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PROFILE: Anne Moore

“I was conceived in Crested Butte,” Anne Moore smiles, then pours herself a glass of Champagne and nestles into the couch after another fast-paced day of serving plate after plate to happy Last Steep customers. Definitively on the snappier side of Crested Butte fashion, her lemon miniskirt topped with a sweater emboldened with a larger-than-life felted letter “A” defies her mountain girl upbringing.
But make no mistake, she’s the real deal, take no BS, no whiners, live your life woman. Her parents, Lynn and Buddy Moore, met on the Paradise chair lift in the early 1980s. Today, Anne laments, “How am I supposed to meet anybody with these high-speed lifts?” To give you an idea of the slower pace of the lifts back then, her dad had ripped his jacket getting on the chair and Lynn whipped out the sewing kit she carried in her backpack and stitched it up right there on the way up.
“That’s how we have to roll up here, be prepared all the time,” Anne says of the Buttian way of life.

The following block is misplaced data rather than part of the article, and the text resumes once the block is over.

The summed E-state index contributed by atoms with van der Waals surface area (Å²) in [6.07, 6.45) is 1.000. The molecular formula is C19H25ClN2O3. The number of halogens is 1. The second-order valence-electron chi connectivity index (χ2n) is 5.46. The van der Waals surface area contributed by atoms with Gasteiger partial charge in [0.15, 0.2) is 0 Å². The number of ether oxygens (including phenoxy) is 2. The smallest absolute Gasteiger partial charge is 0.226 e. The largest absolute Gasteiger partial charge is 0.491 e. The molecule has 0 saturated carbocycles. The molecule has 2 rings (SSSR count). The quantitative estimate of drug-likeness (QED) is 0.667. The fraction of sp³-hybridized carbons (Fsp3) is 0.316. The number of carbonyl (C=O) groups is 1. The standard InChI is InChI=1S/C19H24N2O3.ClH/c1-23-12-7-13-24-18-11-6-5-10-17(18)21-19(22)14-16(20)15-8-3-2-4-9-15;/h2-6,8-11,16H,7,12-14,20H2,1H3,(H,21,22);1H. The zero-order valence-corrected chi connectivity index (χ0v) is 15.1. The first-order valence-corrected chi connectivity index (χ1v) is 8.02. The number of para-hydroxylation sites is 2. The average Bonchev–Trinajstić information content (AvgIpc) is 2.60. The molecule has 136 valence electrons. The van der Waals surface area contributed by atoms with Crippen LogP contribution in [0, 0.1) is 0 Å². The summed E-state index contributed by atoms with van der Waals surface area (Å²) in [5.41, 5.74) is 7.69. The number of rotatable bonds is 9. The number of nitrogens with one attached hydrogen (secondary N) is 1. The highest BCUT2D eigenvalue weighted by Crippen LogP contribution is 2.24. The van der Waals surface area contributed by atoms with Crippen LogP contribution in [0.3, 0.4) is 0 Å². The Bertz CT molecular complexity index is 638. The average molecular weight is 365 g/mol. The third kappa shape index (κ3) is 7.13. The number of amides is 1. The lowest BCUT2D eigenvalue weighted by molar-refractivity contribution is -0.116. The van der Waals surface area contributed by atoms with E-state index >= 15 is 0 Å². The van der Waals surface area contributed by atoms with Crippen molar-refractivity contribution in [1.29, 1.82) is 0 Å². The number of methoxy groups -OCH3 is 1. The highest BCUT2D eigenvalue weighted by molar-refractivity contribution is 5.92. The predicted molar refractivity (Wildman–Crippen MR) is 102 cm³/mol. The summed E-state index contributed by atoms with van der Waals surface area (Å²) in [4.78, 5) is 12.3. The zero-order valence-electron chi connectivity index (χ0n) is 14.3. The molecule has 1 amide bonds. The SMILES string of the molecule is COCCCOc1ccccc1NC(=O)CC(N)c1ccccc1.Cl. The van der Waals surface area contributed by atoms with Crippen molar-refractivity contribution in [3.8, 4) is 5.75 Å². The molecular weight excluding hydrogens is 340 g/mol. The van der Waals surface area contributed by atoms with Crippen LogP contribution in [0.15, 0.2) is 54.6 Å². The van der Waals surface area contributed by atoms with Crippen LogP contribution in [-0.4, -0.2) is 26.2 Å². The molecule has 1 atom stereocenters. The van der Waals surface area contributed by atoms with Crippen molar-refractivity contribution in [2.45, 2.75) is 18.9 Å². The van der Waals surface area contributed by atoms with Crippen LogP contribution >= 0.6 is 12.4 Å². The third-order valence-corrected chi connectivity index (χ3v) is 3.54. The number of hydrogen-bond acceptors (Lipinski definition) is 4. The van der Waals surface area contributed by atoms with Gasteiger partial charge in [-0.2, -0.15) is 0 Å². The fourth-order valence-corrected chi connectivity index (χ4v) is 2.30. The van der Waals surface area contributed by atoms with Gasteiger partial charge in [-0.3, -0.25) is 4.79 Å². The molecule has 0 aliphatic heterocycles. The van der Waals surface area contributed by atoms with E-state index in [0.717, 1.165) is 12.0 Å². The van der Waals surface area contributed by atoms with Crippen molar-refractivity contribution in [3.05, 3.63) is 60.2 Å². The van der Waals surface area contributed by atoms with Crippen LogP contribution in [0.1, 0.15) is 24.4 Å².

Her parents went on their first date to Donita’s, where a liter pitcher of margaritas went for $2, back when it was in the Elk Mountain Lodge. “It was game on from there and shortly afterwards I was conceived, probably at the Talk of the Town on New Year’s Eve since I was born in September,” she notes with a grin and adds, “I can do the math on that. In the delivery room as I was being born, my dad said that when he caught me, I opened my eyes and looked straight at him and he knew he was in for it with me.”
Anne points out the young couple had moved to Wyoming to be close to Buddy’s family. “They were babies having babies. I was six years old when we moved back to Crested Butte,” but not before they lived in other ski towns—Frazier, Copper Mountain, Summit County. “I met John Elway in his heyday in the elevator at Copper Mountain. He had a suit on and his teeth were huge. That’s what I remember at five years old,” Anne chuckles.
When the family arrived back in Crested Butte, Anne enrolled in first grade with the nine other children in her class at the old stone school, which is now the town offices.
“It was tough growing up here for me. I was a bit of an outcast. I was chubby, poor and had a bit of a bad attitude. Freshman year was the first year the new school opened. We were the first class in 35 years that didn’t have to leave Crested Butte for a high school education,” Anne says, noting that the private Crested Butte Academy was too expensive for most.